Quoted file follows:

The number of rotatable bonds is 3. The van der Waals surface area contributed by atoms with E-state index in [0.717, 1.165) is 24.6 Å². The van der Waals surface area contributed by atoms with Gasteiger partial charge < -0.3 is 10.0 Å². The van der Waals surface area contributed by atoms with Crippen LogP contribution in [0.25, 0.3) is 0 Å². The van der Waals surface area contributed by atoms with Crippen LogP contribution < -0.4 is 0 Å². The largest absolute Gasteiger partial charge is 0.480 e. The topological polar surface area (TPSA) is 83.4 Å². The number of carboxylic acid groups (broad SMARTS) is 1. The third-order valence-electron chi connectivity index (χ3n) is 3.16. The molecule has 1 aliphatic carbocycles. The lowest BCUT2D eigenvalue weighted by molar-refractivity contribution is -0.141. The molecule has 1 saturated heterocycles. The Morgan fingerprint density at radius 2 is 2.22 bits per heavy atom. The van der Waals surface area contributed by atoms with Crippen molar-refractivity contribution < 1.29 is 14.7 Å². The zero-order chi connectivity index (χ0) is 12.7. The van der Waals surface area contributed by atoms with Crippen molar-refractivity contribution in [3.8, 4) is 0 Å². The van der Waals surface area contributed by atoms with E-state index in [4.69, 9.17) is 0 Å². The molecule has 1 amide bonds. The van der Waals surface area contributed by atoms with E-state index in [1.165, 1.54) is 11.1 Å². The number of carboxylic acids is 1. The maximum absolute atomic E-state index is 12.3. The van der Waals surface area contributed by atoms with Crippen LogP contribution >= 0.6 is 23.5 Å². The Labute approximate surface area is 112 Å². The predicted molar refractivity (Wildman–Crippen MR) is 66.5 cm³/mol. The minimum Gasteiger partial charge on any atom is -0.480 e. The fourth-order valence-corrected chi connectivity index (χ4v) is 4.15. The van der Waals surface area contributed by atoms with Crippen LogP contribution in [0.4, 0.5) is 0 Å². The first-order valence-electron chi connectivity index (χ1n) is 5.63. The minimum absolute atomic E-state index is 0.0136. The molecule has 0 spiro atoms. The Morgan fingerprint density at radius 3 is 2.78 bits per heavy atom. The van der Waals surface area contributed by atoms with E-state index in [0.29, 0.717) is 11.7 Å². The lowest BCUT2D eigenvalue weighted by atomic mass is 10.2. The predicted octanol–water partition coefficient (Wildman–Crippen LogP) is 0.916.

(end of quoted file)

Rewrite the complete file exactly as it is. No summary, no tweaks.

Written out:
The number of rotatable bonds is 3. The van der Waals surface area contributed by atoms with E-state index in [0.717, 1.165) is 24.6 Å². The van der Waals surface area contributed by atoms with Gasteiger partial charge < -0.3 is 10.0 Å². The van der Waals surface area contributed by atoms with Crippen LogP contribution in [0.25, 0.3) is 0 Å². The van der Waals surface area contributed by atoms with Crippen LogP contribution < -0.4 is 0 Å². The largest absolute Gasteiger partial charge is 0.480 e. The topological polar surface area (TPSA) is 83.4 Å². The number of carboxylic acid groups (broad SMARTS) is 1. The third-order valence-electron chi connectivity index (χ3n) is 3.16. The molecule has 1 aliphatic carbocycles. The lowest BCUT2D eigenvalue weighted by molar-refractivity contribution is -0.141. The molecule has 1 saturated heterocycles. The Morgan fingerprint density at radius 2 is 2.22 bits per heavy atom. The van der Waals surface area contributed by atoms with Crippen molar-refractivity contribution < 1.29 is 14.7 Å². The zero-order chi connectivity index (χ0) is 12.7. The van der Waals surface area contributed by atoms with Crippen molar-refractivity contribution in [3.8, 4) is 0 Å². The van der Waals surface area contributed by atoms with E-state index in [4.69, 9.17) is 0 Å². The molecule has 1 amide bonds. The van der Waals surface area contributed by atoms with E-state index in [1.165, 1.54) is 11.1 Å². The number of carboxylic acids is 1. The maximum absolute atomic E-state index is 12.3. The van der Waals surface area contributed by atoms with Crippen LogP contribution >= 0.6 is 23.5 Å². The Labute approximate surface area is 112 Å². The predicted molar refractivity (Wildman–Crippen MR) is 66.5 cm³/mol. The minimum Gasteiger partial charge on any atom is -0.480 e. The fourth-order valence-corrected chi connectivity index (χ4v) is 4.15. The van der Waals surface area contributed by atoms with Crippen LogP contribution in [0.4, 0.5) is 0 Å². The first-order valence-electron chi connectivity index (χ1n) is 5.63. The minimum absolute atomic E-state index is 0.0136. The molecule has 0 spiro atoms. The Morgan fingerprint density at radius 3 is 2.78 bits per heavy atom. The van der Waals surface area contributed by atoms with E-state index in [0.29, 0.717) is 11.7 Å². The lowest BCUT2D eigenvalue weighted by atomic mass is 10.2. The predicted octanol–water partition coefficient (Wildman–Crippen LogP) is 0.916.